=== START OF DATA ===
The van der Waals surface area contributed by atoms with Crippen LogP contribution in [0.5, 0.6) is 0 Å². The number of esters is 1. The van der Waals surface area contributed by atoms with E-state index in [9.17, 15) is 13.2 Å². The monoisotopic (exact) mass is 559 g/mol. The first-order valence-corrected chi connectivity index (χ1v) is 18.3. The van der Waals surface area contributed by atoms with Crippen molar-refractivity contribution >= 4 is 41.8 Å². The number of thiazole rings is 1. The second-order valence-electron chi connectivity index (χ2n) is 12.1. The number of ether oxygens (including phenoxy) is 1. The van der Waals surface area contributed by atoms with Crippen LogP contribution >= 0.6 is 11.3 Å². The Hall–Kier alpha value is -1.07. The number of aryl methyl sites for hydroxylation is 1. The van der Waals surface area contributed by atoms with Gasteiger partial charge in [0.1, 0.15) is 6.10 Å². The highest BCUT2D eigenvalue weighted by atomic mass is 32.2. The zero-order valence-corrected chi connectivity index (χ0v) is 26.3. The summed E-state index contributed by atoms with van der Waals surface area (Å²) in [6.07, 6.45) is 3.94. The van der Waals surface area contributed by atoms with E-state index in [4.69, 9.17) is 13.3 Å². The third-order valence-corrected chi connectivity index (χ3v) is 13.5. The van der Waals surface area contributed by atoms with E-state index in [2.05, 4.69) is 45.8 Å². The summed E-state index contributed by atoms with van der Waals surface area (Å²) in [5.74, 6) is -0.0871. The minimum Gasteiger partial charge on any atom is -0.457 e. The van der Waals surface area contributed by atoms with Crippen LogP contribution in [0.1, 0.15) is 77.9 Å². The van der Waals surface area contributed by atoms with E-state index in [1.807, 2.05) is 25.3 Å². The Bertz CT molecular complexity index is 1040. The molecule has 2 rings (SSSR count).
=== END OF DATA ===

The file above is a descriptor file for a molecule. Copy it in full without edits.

The van der Waals surface area contributed by atoms with Crippen LogP contribution in [0.5, 0.6) is 0 Å². The number of esters is 1. The van der Waals surface area contributed by atoms with E-state index in [9.17, 15) is 13.2 Å². The monoisotopic (exact) mass is 559 g/mol. The first-order valence-corrected chi connectivity index (χ1v) is 18.3. The van der Waals surface area contributed by atoms with Crippen molar-refractivity contribution >= 4 is 41.8 Å². The number of thiazole rings is 1. The second-order valence-electron chi connectivity index (χ2n) is 12.1. The number of ether oxygens (including phenoxy) is 1. The van der Waals surface area contributed by atoms with Crippen LogP contribution >= 0.6 is 11.3 Å². The Hall–Kier alpha value is -1.07. The number of aryl methyl sites for hydroxylation is 1. The van der Waals surface area contributed by atoms with Gasteiger partial charge in [0.1, 0.15) is 6.10 Å². The highest BCUT2D eigenvalue weighted by atomic mass is 32.2. The zero-order valence-corrected chi connectivity index (χ0v) is 26.3. The summed E-state index contributed by atoms with van der Waals surface area (Å²) in [6.07, 6.45) is 3.94. The van der Waals surface area contributed by atoms with E-state index in [4.69, 9.17) is 13.3 Å². The third-order valence-corrected chi connectivity index (χ3v) is 13.5. The van der Waals surface area contributed by atoms with E-state index in [2.05, 4.69) is 45.8 Å². The summed E-state index contributed by atoms with van der Waals surface area (Å²) in [5.74, 6) is -0.0871. The minimum Gasteiger partial charge on any atom is -0.457 e. The van der Waals surface area contributed by atoms with Crippen LogP contribution in [0.1, 0.15) is 77.9 Å². The van der Waals surface area contributed by atoms with E-state index in [1.807, 2.05) is 25.3 Å². The Bertz CT molecular complexity index is 1040. The molecule has 2 rings (SSSR count).